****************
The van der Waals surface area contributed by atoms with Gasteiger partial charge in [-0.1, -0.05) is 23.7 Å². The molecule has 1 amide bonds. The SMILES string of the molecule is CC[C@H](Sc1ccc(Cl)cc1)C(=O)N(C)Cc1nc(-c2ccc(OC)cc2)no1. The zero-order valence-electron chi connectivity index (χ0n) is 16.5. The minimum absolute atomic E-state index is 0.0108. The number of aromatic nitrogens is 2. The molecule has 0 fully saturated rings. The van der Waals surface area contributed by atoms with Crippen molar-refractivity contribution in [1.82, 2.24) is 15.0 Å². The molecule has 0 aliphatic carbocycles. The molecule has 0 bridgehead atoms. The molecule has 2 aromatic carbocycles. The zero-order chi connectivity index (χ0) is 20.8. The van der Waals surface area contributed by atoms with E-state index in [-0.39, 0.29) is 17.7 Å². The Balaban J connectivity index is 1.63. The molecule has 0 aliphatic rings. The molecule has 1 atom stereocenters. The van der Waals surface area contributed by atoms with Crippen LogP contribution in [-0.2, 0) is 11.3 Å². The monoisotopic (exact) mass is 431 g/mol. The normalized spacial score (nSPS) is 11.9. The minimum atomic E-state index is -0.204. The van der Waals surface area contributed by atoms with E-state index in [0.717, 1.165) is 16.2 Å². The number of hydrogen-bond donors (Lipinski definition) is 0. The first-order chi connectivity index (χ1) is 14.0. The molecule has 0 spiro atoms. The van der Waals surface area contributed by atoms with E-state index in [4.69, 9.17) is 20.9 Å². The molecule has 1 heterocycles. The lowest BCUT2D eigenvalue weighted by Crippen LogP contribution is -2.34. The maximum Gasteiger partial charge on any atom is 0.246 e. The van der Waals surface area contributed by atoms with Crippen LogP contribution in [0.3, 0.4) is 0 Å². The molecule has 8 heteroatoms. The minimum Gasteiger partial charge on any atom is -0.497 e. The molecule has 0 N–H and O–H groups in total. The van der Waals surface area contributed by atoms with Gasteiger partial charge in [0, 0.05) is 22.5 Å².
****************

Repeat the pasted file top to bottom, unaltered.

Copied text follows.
The van der Waals surface area contributed by atoms with Gasteiger partial charge in [-0.1, -0.05) is 23.7 Å². The molecule has 1 amide bonds. The SMILES string of the molecule is CC[C@H](Sc1ccc(Cl)cc1)C(=O)N(C)Cc1nc(-c2ccc(OC)cc2)no1. The zero-order valence-electron chi connectivity index (χ0n) is 16.5. The minimum absolute atomic E-state index is 0.0108. The number of aromatic nitrogens is 2. The molecule has 0 fully saturated rings. The van der Waals surface area contributed by atoms with Crippen molar-refractivity contribution in [1.82, 2.24) is 15.0 Å². The molecule has 0 aliphatic carbocycles. The molecule has 0 bridgehead atoms. The molecule has 2 aromatic carbocycles. The zero-order chi connectivity index (χ0) is 20.8. The van der Waals surface area contributed by atoms with E-state index in [-0.39, 0.29) is 17.7 Å². The Balaban J connectivity index is 1.63. The molecule has 0 aliphatic rings. The molecule has 1 atom stereocenters. The van der Waals surface area contributed by atoms with Crippen LogP contribution in [-0.2, 0) is 11.3 Å². The monoisotopic (exact) mass is 431 g/mol. The normalized spacial score (nSPS) is 11.9. The minimum atomic E-state index is -0.204. The van der Waals surface area contributed by atoms with E-state index in [0.717, 1.165) is 16.2 Å². The number of hydrogen-bond donors (Lipinski definition) is 0. The first-order chi connectivity index (χ1) is 14.0. The molecule has 0 spiro atoms. The van der Waals surface area contributed by atoms with E-state index in [4.69, 9.17) is 20.9 Å². The molecule has 1 heterocycles. The lowest BCUT2D eigenvalue weighted by Crippen LogP contribution is -2.34. The maximum Gasteiger partial charge on any atom is 0.246 e. The van der Waals surface area contributed by atoms with Crippen LogP contribution in [0.3, 0.4) is 0 Å². The molecule has 8 heteroatoms. The minimum Gasteiger partial charge on any atom is -0.497 e. The molecule has 0 N–H and O–H groups in total. The van der Waals surface area contributed by atoms with Gasteiger partial charge in [0, 0.05) is 22.5 Å².